This August, two Goshen College music majors were invited to perform at MusicFest Perugia in Perugia, Italy, a prestigious international music festival, along with Goshen College Professor of Music Solomia Soroka.
Soroka, who is a member of the faculty at the festival, invited Janell Preheim, a sophomore music major from Lancaster, Pennsylvania, and Abigail Greaser, a junior music and theater double major from Goshen, to the music festival held in the mountains north of Rome.
To be able to attend the festival, Greaser postponed her plans to travel to Senegal for Study-Service Term (SST) this summer, and instead spent the summer practicing and preparing for the festival.
“It seemed like too incredible of an opportunity to pass up,” she said.
Preheim and Greaser met up in Rome, and spent the next week travelling to Venice, Verona, Florence, Rome and Vatican City, exploring cathedrals, basilicas and castles. A highlight was seeing “Carmen” at the Verona Arena, built in 30 AD.
Both students then travelled to Perugia for the two-week festival. There, they passed a competitive screening and were selected to perform as soloists with the symphony orchestra under the baton of Uri Segal, a well-known Israeli conductor and former assistant to Leonard Bernstein.
“I was very nervous to rehearse and then perform with the orchestra,” Preheim said. “Playing with an orchestra is a lot different than with piano because there are so many more things going on and it is a lot louder, but it is also very exciting.”
“This was definitely the pinnacle of the festival for me and a very unique opportunity not offered in most festivals,” Greaser said. “I’d never performed a concerto with an orchestra, much less a Virtuosi Brunenses Orchestra from the Czech Republic in Italy. There is something so special about being in a place with so much history, and the fact that I had the opportunity to make music in a beautiful building that has held music for hundreds of years was very powerful and humbling.”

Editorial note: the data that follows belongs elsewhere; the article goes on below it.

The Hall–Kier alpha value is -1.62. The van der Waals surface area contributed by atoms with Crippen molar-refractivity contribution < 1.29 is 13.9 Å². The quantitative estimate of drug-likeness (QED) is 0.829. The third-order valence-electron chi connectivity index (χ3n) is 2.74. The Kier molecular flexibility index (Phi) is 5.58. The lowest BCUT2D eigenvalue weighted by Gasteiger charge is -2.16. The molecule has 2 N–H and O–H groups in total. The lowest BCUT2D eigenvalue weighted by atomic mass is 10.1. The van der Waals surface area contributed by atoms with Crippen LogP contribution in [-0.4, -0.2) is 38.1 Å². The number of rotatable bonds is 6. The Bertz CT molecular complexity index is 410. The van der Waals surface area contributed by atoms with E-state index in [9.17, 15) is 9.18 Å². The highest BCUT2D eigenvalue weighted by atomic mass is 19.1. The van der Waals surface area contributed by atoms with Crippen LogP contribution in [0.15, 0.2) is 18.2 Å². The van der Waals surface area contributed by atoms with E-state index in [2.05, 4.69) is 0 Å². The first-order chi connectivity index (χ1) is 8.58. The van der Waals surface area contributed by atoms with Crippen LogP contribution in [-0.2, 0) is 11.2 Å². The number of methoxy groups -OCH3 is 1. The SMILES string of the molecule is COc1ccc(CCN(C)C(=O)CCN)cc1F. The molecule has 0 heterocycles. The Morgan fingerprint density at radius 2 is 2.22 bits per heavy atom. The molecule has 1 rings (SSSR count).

Preheim and Greaser also took masterclasses from European and American professors and attended concerts.
“It was very intense and was a really good way to experience what a life in this field really would be like,” Greaser said. “It was pretty incredible, honestly. We were surrounded by incredible young musicians from all over the world and older legends and music was everywhere.”
A typical day at the music festival included a short warm up and a lesson in the morning, practicing in the afternoon with some time to explore or relax. They attended a recital by a professor every evening, followed by a concerto concert where students performed a concerto with the orchestra.
“I loved the intensity of being immersed in music and attending so many live concerts,” Preheim said. “The competitive but friendly atmosphere of being surrounded by other musicians pushed me to work hard and strive for my best.”